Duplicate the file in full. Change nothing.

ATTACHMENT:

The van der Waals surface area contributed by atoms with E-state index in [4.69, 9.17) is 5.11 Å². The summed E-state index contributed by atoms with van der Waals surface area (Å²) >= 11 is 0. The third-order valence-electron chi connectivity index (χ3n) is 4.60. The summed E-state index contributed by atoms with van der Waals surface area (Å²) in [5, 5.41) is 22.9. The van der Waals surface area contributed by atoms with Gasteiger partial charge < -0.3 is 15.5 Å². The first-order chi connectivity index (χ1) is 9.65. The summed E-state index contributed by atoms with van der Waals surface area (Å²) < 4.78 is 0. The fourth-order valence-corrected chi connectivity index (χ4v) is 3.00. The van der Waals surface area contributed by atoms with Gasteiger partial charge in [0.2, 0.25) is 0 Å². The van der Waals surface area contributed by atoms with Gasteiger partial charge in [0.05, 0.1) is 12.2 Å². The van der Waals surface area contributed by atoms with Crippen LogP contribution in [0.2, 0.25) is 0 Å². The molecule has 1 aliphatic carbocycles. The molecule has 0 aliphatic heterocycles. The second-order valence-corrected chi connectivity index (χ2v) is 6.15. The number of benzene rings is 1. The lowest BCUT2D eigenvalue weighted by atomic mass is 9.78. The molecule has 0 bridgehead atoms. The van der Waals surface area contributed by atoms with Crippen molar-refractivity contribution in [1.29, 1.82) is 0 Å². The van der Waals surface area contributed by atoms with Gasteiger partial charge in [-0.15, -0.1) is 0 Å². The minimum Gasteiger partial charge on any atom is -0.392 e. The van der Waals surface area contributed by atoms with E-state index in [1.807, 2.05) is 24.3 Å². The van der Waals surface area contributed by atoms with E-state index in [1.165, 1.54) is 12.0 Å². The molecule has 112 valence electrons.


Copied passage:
The van der Waals surface area contributed by atoms with E-state index in [4.69, 9.17) is 5.11 Å². The summed E-state index contributed by atoms with van der Waals surface area (Å²) >= 11 is 0. The third-order valence-electron chi connectivity index (χ3n) is 4.60. The summed E-state index contributed by atoms with van der Waals surface area (Å²) in [5, 5.41) is 22.9. The van der Waals surface area contributed by atoms with Gasteiger partial charge < -0.3 is 15.5 Å². The first-order chi connectivity index (χ1) is 9.65. The summed E-state index contributed by atoms with van der Waals surface area (Å²) < 4.78 is 0. The fourth-order valence-corrected chi connectivity index (χ4v) is 3.00. The van der Waals surface area contributed by atoms with Gasteiger partial charge in [0.2, 0.25) is 0 Å². The van der Waals surface area contributed by atoms with Gasteiger partial charge in [0.05, 0.1) is 12.2 Å². The van der Waals surface area contributed by atoms with Crippen LogP contribution in [0.2, 0.25) is 0 Å². The molecule has 1 aliphatic carbocycles. The molecule has 0 aliphatic heterocycles. The second-order valence-corrected chi connectivity index (χ2v) is 6.15. The number of benzene rings is 1. The lowest BCUT2D eigenvalue weighted by atomic mass is 9.78. The molecule has 0 bridgehead atoms. The van der Waals surface area contributed by atoms with Crippen molar-refractivity contribution in [1.29, 1.82) is 0 Å². The van der Waals surface area contributed by atoms with Gasteiger partial charge in [-0.15, -0.1) is 0 Å². The minimum Gasteiger partial charge on any atom is -0.392 e. The van der Waals surface area contributed by atoms with E-state index in [1.807, 2.05) is 24.3 Å². The van der Waals surface area contributed by atoms with E-state index in [1.165, 1.54) is 12.0 Å². The molecule has 112 valence electrons.